Interior materials have a high-grade look and feel, with plenty of soft-touch surfaces. The wide sweep of the instrument panel and broad, rising center console bear the stamp of the Avenir show-car cabin. The big IntelliLink screen is handy for calling up audio, navigation, apps, and other systems, and tuning and saving radio presets is uncomplicated. Climate controls rest just below the touchscreen, with temperature managed via a pair of dials but other functions summoned by buttons, some of them repetitive-push. Three large dials serve the driver. In the center is a virtual speedometer and electronic vehicle-information readout, but the outer dials house a full complement of analog “needle” gauges—unexpected for a large family sedan without overt performance aspirations. Less accommodating are the headlight control and shifter. The headlight dial is on a small platform that projects from the instrument panel, but its angle makes it hard to see all the available settings at a glance. The shifter isn’t traditionally linear, with Park and Reverse in a row with the driving gears; in the LaCrosse, Park is set by depressing a button, and selecting Reverse requires pressing a button while sliding the lever over and up to the left—as in some manual-transmission cars.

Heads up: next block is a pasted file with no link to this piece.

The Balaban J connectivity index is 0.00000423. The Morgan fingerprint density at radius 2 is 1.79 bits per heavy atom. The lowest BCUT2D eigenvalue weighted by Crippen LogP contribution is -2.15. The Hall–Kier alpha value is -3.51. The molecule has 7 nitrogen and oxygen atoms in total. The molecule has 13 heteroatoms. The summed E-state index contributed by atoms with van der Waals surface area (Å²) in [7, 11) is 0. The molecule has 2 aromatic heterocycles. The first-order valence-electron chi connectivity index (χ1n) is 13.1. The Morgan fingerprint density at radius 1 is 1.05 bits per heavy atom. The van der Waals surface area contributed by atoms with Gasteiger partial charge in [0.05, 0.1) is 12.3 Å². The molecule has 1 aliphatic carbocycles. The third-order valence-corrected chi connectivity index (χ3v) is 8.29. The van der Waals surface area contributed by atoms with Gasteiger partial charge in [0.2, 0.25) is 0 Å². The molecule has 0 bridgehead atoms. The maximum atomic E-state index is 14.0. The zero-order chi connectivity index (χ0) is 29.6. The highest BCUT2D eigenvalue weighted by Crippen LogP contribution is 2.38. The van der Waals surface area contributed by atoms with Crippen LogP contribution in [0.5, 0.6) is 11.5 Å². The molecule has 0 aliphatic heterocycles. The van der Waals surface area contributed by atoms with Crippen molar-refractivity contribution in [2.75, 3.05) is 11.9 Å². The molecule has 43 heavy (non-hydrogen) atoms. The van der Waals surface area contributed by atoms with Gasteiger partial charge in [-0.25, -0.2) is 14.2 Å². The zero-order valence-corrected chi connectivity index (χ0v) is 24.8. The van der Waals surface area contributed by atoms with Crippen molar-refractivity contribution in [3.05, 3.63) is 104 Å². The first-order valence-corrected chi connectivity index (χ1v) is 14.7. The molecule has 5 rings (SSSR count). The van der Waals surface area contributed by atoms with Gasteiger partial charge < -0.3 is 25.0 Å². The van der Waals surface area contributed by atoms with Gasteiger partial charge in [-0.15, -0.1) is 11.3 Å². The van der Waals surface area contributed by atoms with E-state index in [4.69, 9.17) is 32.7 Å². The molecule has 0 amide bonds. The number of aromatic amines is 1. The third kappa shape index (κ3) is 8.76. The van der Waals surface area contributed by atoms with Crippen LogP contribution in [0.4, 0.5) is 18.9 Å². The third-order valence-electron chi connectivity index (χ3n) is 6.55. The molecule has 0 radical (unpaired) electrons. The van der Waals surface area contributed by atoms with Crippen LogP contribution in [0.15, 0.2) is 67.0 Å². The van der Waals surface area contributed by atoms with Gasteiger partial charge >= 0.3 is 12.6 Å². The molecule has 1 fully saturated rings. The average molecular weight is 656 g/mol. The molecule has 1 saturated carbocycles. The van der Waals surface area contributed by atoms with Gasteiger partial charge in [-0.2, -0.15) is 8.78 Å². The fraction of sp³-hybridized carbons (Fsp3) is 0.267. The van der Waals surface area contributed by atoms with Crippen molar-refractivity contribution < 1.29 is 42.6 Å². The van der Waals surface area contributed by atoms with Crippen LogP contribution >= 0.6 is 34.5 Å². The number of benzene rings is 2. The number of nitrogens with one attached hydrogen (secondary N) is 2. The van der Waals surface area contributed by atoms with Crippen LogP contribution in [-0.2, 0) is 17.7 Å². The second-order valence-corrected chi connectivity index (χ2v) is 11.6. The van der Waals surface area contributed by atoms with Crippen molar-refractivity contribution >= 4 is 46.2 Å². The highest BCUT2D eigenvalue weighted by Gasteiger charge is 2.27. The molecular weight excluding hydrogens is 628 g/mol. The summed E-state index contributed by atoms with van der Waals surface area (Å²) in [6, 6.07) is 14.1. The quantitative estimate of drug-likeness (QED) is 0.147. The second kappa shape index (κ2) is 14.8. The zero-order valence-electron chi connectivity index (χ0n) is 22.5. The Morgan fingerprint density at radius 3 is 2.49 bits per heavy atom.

Good interior storage boasts a split-level glove box, squarish covered console box with USB and auxiliary inputs inside, and a large open space under the upsweep of the console. The console contains two covered cup holders and a slot for the wireless charging of cell phones. Storage pockets are included in all four doors. In the rear, pouches are attached to the backs of the front seats, and the pull-down center armrest houses two cup holders and a shallow covered bin.
The flat trunk floor extends far forward but narrows somewhat between the wheelhouses. Gooseneck hinges extend into the cargo area—but they are covered. The rear seat folds flat in a 60/40 split, albeit at a slight height above the trunk floor, and a bulkhead slightly restricts the passage from trunk to rear-seat area.
The 2017 LaCrosse’s higher levels of all-around likeability come at a cost–base prices are up significantly across the model lineup–but this redesigned cruiser’s handsome styling, new technology features, comfortable cabin, and newfound hints of athleticism justify its move up the price ladder.